Acquisition Talks: Two Suitors For ReadWriteWeb

In early 2008, I find myself with two media company wooers: CMP and Ziff Davis Enterprise. The deals look good, but the earn-out targets concern me.

By Richard MacManus |

RWW presentation, March 2008
‘Intro to RWW’ slide from a March 2008 presentation.

I hadn’t seriously thought of selling ReadWriteWeb before 2008, but I knew I needed help to expand the business. Early in the new year Sean Ammirati put me in touch with Bob Evans, a senior executive at CMP Technology, a media company and coproducer of the Web 2.0 conferences. On a phone call while I was in San Francisco in January, Bob floated a potential acquisition. I didn’t know what to think at this point, but I was curious to see where the discussions would lead.

CMP’s main tech-media property was Information Week, which had been one of the leading industry magazines during the 1980s and 1990s. Information Week was still a print magazine in early 2008, and its accompanying website was part of something called the TechWeb Network. itself was an IT news website, but it didn’t have any of the personality that RWW, TechCrunch, and Mashable had. So I saw that RWW would be an attractive candidate for CMP’s lineup of tech publications.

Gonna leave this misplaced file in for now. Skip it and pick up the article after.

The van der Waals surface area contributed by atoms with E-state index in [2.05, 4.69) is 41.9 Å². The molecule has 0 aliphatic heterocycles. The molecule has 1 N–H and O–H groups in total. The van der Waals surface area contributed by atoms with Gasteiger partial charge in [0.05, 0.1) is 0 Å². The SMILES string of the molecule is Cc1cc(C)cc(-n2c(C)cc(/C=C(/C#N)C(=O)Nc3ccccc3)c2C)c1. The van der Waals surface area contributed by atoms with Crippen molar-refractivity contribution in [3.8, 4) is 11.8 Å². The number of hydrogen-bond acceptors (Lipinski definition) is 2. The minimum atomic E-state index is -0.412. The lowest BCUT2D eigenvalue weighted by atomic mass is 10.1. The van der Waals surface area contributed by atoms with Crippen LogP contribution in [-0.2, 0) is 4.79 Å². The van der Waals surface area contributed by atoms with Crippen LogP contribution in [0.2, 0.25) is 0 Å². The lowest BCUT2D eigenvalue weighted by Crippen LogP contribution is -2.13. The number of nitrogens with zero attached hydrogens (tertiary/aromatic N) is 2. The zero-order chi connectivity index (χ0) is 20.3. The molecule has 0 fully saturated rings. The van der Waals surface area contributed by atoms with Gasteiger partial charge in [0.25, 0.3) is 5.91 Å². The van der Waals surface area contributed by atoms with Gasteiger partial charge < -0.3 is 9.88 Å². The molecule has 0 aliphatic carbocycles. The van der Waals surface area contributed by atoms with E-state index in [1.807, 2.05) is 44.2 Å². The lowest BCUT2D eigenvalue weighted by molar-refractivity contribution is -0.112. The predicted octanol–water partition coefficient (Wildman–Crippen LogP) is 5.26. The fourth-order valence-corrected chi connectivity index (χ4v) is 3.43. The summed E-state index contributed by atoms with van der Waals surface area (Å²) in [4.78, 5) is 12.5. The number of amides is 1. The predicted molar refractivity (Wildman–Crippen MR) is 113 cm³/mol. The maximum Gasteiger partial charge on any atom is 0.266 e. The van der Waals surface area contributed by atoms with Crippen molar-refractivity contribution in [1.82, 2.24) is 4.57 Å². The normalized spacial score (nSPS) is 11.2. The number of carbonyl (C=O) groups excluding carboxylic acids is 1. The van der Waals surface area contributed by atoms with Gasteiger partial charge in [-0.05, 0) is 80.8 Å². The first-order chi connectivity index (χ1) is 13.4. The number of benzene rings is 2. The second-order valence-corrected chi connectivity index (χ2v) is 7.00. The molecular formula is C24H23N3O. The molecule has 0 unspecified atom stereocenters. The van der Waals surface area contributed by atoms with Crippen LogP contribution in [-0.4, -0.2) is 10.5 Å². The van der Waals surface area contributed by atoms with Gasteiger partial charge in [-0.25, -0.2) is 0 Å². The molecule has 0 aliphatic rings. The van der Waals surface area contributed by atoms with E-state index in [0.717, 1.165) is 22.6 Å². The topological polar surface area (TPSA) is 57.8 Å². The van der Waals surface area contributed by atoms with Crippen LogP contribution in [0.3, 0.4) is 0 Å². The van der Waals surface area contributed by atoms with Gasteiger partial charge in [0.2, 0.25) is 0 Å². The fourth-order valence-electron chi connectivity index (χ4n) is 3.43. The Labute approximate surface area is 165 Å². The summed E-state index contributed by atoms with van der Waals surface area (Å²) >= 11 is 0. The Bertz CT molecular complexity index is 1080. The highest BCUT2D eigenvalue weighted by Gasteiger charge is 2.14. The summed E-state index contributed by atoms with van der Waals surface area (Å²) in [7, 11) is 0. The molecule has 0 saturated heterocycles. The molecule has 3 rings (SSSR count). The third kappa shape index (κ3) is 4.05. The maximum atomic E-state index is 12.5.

InformationWeek blog page, Feb 2008
InformationWeek blogs, February, 2008. Via Wayback Machine.

I signed a nondisclosure agreement, and during February I shared my latest business data with Bob and Fritz Nelson, one of CMP’s business development people. I was still rather green on these matters, but I thought the figures for RWW looked good. Revenue had increased nearly twofold since April 2007, for example, and it was on track to double year over year. Likewise, the second half of 2007 had proven to be a boon in traffic growth.

At the end of February, CMP’s owner—a public company called United Business Media plc (UBM)—announced a restructure of CMP into four separate, independent units. Bob and Fritz would now be working in the TechWeb division, whose CEO would be Tony Uphoff. I wasn’t sure if this would impact our acquisition talks, but Fritz said it gave them “more focus and autonomy, including in pursuing our partnership.”

Speaking at Media 08 in Sydney, March 2008
In early March 2008, I spoke at the Media 08 event in Sydney, Australia. Photo by Michela Ledwidge.

By mid-March discussions had progressed well, but I still didn’t have any idea of what their acquisition offer might be. I was promised “some early ballpark numbers” on March 21, ahead of my planned trip to the Web 2.0 Expo in mid-April. Fritz also floated the idea of announcing the acquisition at the conference. It was heady stuff, talking about being acquired by the company that coproduced the event. But I was already out of my depth, and I had no idea how to value RWW. So to help me with that, I reached out to one of RWW’s regular contributors, Bernard Lunn.

I didn’t know Bernard well at this time—only that he was a middle-aged guy who lived somewhere in the New York region, and for the past few decades he had worked for various B2B media companies I’d never heard of. But he seemed knowledgeable, and Alex Iskold had met and vouched for him. The consulting rate Bernard asked for seemed high to me, at $200 per hour, but I knew it would cost even more to go to a big accounting firm for a valuation. So I capped the hours at twenty and we went ahead.